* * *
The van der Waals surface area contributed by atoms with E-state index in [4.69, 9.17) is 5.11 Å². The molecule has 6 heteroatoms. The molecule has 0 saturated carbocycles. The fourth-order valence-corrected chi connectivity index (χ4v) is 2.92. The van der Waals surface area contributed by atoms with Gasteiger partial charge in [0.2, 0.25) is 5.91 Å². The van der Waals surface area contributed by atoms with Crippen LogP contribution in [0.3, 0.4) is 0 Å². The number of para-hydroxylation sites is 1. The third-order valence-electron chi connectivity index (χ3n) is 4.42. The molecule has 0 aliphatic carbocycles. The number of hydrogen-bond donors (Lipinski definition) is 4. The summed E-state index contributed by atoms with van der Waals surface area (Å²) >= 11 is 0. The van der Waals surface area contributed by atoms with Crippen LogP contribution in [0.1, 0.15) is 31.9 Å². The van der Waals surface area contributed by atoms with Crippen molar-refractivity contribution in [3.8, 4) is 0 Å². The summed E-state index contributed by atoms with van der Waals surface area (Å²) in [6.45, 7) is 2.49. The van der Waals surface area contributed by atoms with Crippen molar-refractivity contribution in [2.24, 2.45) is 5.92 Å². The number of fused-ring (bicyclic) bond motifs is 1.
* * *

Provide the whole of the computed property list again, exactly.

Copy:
The van der Waals surface area contributed by atoms with E-state index in [4.69, 9.17) is 5.11 Å². The molecule has 6 heteroatoms. The molecule has 0 saturated carbocycles. The fourth-order valence-corrected chi connectivity index (χ4v) is 2.92. The van der Waals surface area contributed by atoms with Gasteiger partial charge in [0.2, 0.25) is 5.91 Å². The van der Waals surface area contributed by atoms with Crippen LogP contribution in [0.3, 0.4) is 0 Å². The number of para-hydroxylation sites is 1. The third-order valence-electron chi connectivity index (χ3n) is 4.42. The molecule has 0 aliphatic carbocycles. The number of hydrogen-bond donors (Lipinski definition) is 4. The summed E-state index contributed by atoms with van der Waals surface area (Å²) >= 11 is 0. The van der Waals surface area contributed by atoms with Crippen LogP contribution in [0.1, 0.15) is 31.9 Å². The van der Waals surface area contributed by atoms with Crippen molar-refractivity contribution in [3.8, 4) is 0 Å². The summed E-state index contributed by atoms with van der Waals surface area (Å²) in [6.45, 7) is 2.49. The van der Waals surface area contributed by atoms with Crippen molar-refractivity contribution in [2.24, 2.45) is 5.92 Å². The number of fused-ring (bicyclic) bond motifs is 1.